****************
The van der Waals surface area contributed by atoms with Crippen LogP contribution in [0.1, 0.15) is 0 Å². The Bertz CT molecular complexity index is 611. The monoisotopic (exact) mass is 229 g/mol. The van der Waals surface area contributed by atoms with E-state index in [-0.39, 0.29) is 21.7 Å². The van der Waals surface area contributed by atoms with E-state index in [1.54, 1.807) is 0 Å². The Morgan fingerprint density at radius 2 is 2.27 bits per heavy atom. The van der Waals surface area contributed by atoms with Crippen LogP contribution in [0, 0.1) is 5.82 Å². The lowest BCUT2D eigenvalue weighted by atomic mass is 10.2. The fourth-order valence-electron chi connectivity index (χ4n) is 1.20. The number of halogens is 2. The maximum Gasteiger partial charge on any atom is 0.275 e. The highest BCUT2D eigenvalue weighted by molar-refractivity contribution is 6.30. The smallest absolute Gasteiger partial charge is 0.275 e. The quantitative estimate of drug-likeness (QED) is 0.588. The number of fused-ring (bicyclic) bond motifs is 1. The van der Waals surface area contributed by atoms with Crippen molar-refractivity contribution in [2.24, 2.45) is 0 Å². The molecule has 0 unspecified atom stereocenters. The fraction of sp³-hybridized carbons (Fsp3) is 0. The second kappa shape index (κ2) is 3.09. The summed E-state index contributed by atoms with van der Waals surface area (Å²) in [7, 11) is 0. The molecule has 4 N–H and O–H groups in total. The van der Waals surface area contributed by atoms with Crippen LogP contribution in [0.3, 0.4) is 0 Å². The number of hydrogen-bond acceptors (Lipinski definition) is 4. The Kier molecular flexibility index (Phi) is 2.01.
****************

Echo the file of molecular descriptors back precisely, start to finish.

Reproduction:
The van der Waals surface area contributed by atoms with Crippen LogP contribution in [0.1, 0.15) is 0 Å². The Bertz CT molecular complexity index is 611. The monoisotopic (exact) mass is 229 g/mol. The van der Waals surface area contributed by atoms with E-state index in [-0.39, 0.29) is 21.7 Å². The van der Waals surface area contributed by atoms with E-state index in [1.54, 1.807) is 0 Å². The Morgan fingerprint density at radius 2 is 2.27 bits per heavy atom. The van der Waals surface area contributed by atoms with Crippen LogP contribution in [0, 0.1) is 5.82 Å². The lowest BCUT2D eigenvalue weighted by atomic mass is 10.2. The fourth-order valence-electron chi connectivity index (χ4n) is 1.20. The number of halogens is 2. The maximum Gasteiger partial charge on any atom is 0.275 e. The highest BCUT2D eigenvalue weighted by molar-refractivity contribution is 6.30. The smallest absolute Gasteiger partial charge is 0.275 e. The quantitative estimate of drug-likeness (QED) is 0.588. The number of fused-ring (bicyclic) bond motifs is 1. The van der Waals surface area contributed by atoms with Crippen molar-refractivity contribution in [2.24, 2.45) is 0 Å². The molecule has 0 unspecified atom stereocenters. The fraction of sp³-hybridized carbons (Fsp3) is 0. The second kappa shape index (κ2) is 3.09. The summed E-state index contributed by atoms with van der Waals surface area (Å²) in [7, 11) is 0. The molecule has 4 N–H and O–H groups in total. The van der Waals surface area contributed by atoms with Crippen LogP contribution in [0.3, 0.4) is 0 Å². The number of hydrogen-bond acceptors (Lipinski definition) is 4. The Kier molecular flexibility index (Phi) is 2.01.